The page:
How Music Affects Our Bodies
Another very interesting article I came across titled Sound and Body: Music and Sports talked about dissociation and the effects of music on athletes from a biological standpoint. Dissociation refers to diverting the mind from sensations of fatigue that creep up and in during performance. Research has repeatedly shown how music can improve performance by drawing one’s attention away from feelings of fatigue and pain when engaged in endurance activities such as running, cycling, or swimming. It’s been shown that listening to music during exercise increases the efficiency of that activity and it postpones fatigue. This especially holds true if there is a synchrony between the rhythm of the music and the movements of the athlete themselves. In terms of muscle strength, music that is perceived to be motivating can lead to bursts of intensity. This increases your work capacity and can bring about ultra-high levels of explosive power, strength, and productivity. Think of its influence on running, high jumps, weightlifting, plyometrics, and even high intensity interval training.
Music also promotes flow states for internal motivation. Flow involves an altered mental state of awareness during activity. Even though it is a feeling of energised focus it seems the mind and body function on “autopilot” with minimal conscious effort. Some coaches and athletes refer to this as being “in the zone”. It sometimes has been referred to as a spellbinding state and can actually feel trance-like. So can you imagine how music can pair with flow for a stimulating and enhancing performance for yourself or client? Some athletes describe utilizing music to aid with their mental imagery during the routine part of their activity as allowing them to be “in the zone”. Many athletes use music in different ways in order to achieve a particular level of focus and concentration before a game or competition as well. Music enables them to put aside all other outside distractions in order to concentrate and envision what they want to accomplish during the game.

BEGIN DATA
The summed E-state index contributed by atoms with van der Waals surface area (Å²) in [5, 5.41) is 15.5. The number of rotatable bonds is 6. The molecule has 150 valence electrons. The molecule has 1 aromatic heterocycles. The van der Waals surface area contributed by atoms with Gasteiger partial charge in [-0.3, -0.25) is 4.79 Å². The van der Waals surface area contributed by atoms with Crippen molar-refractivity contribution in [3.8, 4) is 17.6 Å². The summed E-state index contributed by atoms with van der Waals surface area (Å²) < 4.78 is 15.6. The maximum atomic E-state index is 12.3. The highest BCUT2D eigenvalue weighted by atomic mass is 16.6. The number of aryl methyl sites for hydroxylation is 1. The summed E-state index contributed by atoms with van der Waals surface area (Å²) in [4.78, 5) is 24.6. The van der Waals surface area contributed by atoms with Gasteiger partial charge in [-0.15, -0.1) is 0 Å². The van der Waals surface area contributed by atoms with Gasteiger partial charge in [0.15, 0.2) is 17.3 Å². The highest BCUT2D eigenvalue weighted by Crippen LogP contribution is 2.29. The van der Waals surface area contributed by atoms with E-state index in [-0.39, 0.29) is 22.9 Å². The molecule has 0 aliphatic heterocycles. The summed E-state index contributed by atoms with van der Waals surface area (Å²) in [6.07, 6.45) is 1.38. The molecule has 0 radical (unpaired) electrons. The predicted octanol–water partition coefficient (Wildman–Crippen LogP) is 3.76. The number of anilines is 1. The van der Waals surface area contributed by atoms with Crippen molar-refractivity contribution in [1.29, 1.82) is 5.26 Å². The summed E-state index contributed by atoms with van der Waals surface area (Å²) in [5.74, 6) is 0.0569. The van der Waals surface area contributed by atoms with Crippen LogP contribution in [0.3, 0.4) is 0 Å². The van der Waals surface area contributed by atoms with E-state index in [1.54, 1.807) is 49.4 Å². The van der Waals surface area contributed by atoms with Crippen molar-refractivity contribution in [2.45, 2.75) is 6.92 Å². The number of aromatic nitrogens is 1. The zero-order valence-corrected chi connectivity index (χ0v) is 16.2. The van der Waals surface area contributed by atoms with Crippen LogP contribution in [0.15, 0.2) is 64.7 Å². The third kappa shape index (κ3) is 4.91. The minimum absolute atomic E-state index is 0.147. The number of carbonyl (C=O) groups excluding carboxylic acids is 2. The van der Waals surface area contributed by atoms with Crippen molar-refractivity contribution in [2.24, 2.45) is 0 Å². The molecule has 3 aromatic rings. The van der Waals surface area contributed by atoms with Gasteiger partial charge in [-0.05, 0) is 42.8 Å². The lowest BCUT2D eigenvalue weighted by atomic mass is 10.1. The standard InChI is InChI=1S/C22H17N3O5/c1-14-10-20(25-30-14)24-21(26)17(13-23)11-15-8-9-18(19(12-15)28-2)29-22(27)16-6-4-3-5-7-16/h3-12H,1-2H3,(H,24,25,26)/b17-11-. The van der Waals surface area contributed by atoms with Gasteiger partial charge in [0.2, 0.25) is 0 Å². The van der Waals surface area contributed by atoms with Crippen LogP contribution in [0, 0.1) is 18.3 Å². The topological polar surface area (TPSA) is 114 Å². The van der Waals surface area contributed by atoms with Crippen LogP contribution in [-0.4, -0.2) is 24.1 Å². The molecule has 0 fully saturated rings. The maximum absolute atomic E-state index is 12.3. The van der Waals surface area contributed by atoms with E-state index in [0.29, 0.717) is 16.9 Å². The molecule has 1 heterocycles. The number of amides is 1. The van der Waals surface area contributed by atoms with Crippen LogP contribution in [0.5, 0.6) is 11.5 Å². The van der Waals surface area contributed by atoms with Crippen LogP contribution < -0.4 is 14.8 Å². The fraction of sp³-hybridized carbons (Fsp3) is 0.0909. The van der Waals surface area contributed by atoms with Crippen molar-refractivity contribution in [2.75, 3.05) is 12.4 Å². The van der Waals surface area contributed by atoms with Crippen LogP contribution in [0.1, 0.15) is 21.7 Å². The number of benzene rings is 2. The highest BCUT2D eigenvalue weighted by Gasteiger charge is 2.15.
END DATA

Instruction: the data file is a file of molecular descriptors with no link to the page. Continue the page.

Several studies have linked music with positive feelings and memories. Music can boost internal motivation by triggering good emotions, helping you experience much greater pleasure from the activity. This is magnified when a piece of music reminds you of an aspect of your life that is emotionally significant. Music and sports benefit each other beautifully, and can flourish together in a culture where being an athlete and a music lover in the media as almost nonexistent.
What I’ve Learned
I have learned a lot this semester in regards to pop culture. Two things I would like to highlight are how to dissect media source’s credibility and how to avoid plagiarism. It is important when looking at news reports and media coverage to look for bias. It is extremely difficult in this day in age to tell what is being reported truthfully and what is not. A couple steps I learned that have helped me so far include researching more deeply about what is being reported, looking for facts instead of opinions, and making sure the sources that I’m looking at are credible.
Another thing I learned was how to avoid plagiarism. Back in the day, it was harder to plagiarize because we didn’t have computers and copy and paste. It is harder now than ever to know how to source correctly and how to avoid using another’s ideas without giving them credit. Several ways we can avoid plagiarizing include knowing how to use references, doing our work on time so we are not pressured by time to get it done, and using our own ideas and thoughts.
Sheppard, J. R. (2008, October 8). Sound of Body: Music, Sports and Health in Victorian
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Teitelman, Bram. “Faction: giving athletes, and the music they love, a voice.” Billboard Radio
Monitor, 5 Aug. 2005, p. 12. General OneFile. Accessed 19 Feb. 2017.
Terry, P. (2012, Dec. & Jan.). Effects of synchronous music on elite athletes during training